July 22, 2024

Bernanke Says Fed Would Consider New Stimulus Effort

The unexpected weakness is forcing the Fed to reconsider its determination early this year to refrain from new efforts to stimulate growth. While no additional actions appear imminent, Mr. Bernanke said in Congressional testimony Wednesday that the Fed would be prepared to act if necessary.

He described options including an explicit commitment to maintain its stimulus efforts for a longer period, the resumption of asset purchases and steps that would encourage commercial banks to use the reserves they currently keep on deposit with the central bank.

“I think we have to keep all the options on the table,” Mr. Bernanke said before the House Financial Services Committee. “We don’t know where the economy is going to go.”

Members of the Fed’s policy-making committee discussed the possibility of additional efforts at their most recent meeting, at the end of June, but they were divided regarding the costs and benefits, according to minutes of that meeting, which the Fed released on Tuesday.

Mr. Bernanke made clear Wednesday that a resumption of the central bank’s economic revival campaign faces a high hurdle. He said that the Fed would look for two conditions: economic weakness beyond current expectations and a renewed threat of deflation.

The first seems obvious to most people. The second, however, may the more important factor. The Fed’s decision to resume asset purchases last summer was made in large part because the central bank feared that prices might begin to decline, a phenomenon that can undermine growth because it causes people to delay purchases, fueling a downward cycle.

The pace of price increases since then has rebounded toward levels that economists consider healthy. Indeed, earlier this year, concern shifted to the possibility that prices were rising too fast. The Fed’s most recent forecast, last month, projected little risk of deflation.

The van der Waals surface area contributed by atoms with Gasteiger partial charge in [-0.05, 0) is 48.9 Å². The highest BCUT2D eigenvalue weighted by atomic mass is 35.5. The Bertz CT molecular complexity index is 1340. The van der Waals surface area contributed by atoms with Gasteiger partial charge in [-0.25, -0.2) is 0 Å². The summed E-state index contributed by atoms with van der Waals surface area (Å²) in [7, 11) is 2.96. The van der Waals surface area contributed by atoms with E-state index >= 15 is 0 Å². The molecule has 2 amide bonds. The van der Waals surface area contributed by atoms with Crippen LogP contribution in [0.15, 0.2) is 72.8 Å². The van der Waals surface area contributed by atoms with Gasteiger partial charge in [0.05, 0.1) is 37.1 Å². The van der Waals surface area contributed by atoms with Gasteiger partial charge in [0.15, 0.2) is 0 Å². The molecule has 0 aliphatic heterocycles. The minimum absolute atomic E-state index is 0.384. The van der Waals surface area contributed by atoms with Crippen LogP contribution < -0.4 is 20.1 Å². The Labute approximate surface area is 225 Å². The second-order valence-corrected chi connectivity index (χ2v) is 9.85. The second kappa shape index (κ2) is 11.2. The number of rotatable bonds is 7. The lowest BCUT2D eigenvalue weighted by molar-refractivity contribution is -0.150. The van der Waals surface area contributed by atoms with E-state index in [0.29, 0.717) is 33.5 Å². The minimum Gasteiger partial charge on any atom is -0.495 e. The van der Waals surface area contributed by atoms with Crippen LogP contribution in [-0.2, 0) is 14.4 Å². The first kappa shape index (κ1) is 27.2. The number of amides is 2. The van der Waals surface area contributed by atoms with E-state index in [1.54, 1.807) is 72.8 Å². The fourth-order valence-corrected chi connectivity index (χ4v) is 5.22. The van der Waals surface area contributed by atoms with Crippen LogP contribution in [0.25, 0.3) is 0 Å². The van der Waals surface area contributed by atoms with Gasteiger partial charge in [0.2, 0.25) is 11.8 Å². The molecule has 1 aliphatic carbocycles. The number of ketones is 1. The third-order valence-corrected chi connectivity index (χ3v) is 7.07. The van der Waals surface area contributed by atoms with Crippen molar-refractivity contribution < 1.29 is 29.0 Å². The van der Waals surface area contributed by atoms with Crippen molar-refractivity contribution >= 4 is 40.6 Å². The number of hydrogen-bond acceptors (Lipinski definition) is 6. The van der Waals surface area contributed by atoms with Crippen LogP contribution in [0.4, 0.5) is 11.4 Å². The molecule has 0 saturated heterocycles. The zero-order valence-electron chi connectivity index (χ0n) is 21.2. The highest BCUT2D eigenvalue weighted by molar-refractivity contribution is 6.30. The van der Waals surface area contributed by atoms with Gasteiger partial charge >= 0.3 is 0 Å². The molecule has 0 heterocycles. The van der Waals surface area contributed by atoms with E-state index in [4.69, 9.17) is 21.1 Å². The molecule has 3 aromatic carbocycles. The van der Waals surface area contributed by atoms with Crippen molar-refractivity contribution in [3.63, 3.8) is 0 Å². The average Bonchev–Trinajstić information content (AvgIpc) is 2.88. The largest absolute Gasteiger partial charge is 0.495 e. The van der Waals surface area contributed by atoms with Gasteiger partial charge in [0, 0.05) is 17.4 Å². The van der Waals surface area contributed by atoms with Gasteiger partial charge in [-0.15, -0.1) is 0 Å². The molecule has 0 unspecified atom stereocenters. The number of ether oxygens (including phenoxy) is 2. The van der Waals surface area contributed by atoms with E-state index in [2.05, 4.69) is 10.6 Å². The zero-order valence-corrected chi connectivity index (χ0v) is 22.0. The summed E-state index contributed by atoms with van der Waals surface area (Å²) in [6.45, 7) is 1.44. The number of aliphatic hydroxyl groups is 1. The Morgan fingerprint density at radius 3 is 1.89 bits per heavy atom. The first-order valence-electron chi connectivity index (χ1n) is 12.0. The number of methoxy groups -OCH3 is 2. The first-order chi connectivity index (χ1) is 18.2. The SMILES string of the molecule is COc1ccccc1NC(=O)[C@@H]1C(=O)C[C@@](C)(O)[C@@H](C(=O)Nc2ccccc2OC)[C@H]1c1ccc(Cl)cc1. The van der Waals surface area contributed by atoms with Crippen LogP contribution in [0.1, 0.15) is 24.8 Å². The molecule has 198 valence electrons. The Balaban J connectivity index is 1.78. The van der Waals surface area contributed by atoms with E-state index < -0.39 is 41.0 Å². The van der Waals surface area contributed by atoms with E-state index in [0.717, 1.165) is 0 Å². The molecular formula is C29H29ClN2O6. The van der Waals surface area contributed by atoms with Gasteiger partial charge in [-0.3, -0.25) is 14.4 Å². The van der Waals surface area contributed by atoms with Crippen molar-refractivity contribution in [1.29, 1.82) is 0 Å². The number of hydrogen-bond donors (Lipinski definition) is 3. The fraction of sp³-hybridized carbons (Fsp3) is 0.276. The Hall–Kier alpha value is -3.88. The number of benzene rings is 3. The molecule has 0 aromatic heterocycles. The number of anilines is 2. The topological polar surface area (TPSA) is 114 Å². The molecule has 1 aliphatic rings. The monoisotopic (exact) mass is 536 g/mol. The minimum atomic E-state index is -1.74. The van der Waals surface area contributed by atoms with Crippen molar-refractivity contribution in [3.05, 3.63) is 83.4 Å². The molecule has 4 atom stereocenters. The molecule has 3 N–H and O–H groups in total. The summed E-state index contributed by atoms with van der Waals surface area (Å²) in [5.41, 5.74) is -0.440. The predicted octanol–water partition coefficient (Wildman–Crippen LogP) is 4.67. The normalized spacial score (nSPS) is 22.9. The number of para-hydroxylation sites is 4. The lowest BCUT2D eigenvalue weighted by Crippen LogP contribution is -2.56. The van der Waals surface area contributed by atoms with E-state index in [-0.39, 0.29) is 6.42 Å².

Mr. Bernanke maintained his view, however, that a recent rise in inflation is unlikely to persist, consistent with his view that “this is still not a very strong recovery.”

Since he last spoke, however, the government reported that employment increased by only 18,000 jobs in June and that exports were weaker than expected. That has led a number of private forecasters to slash estimates of second-quarter growth. And Mr. Bernanke’s remarks on Wednesday reflected greater concern about the health of the economy.

Among the headwinds facing the economy is “the slow growth of consumer spending, even after accounting for the effects of food and higher energy prices,” Mr. Bernanke said in his prepared testimony. “The ability and willingness of consumers to spend will be an important determinant of the pace of the recovery in coming quarters.”

Later, Mr. Bernanke described the Fed’s economic projection for the rest of this year — growth of about 3.5 percent — and said, “We’ll see if that’s the case.”

Members of Congress questioned Mr. Bernanke repeatedly about the nation’s financial problems, seeking to draw him into agreement with their positions. Mr. Bernanke refused.

“I want to see the numbers add up,” he said. “I want to see the revenues and expenditures balanced. That’s your job and that’s why you get paid the big bucks.”

He warned, however, that Congress needs to raise the debt ceiling, the maximum amount that the federal government is legally entitled to borrow. Failure to do so, he said, would cause a “huge financial calamity.” And he compared the arguments against an increase to “having a spending spree on your credit card and then refusing to pay the bill.”

The hearing included a moment of early levity. Representative Ron Paul, a Texas Republican who favors closing the Fed and has often sparred with Mr. Bernanke, recently announced that he would not run for reelection next year. He opened his remarks Wednesday by suggesting that the news of his departure might have caused Mr. Bernanke to smile.

Amidst the ensuing laughter, Mr. Bernanke was unable to resist.

Article source: http://www.nytimes.com/2011/07/14/business/economy/fed-mulls-options-in-face-of-moderate-outlook-bernanke-says.html?partner=rss&emc=rss

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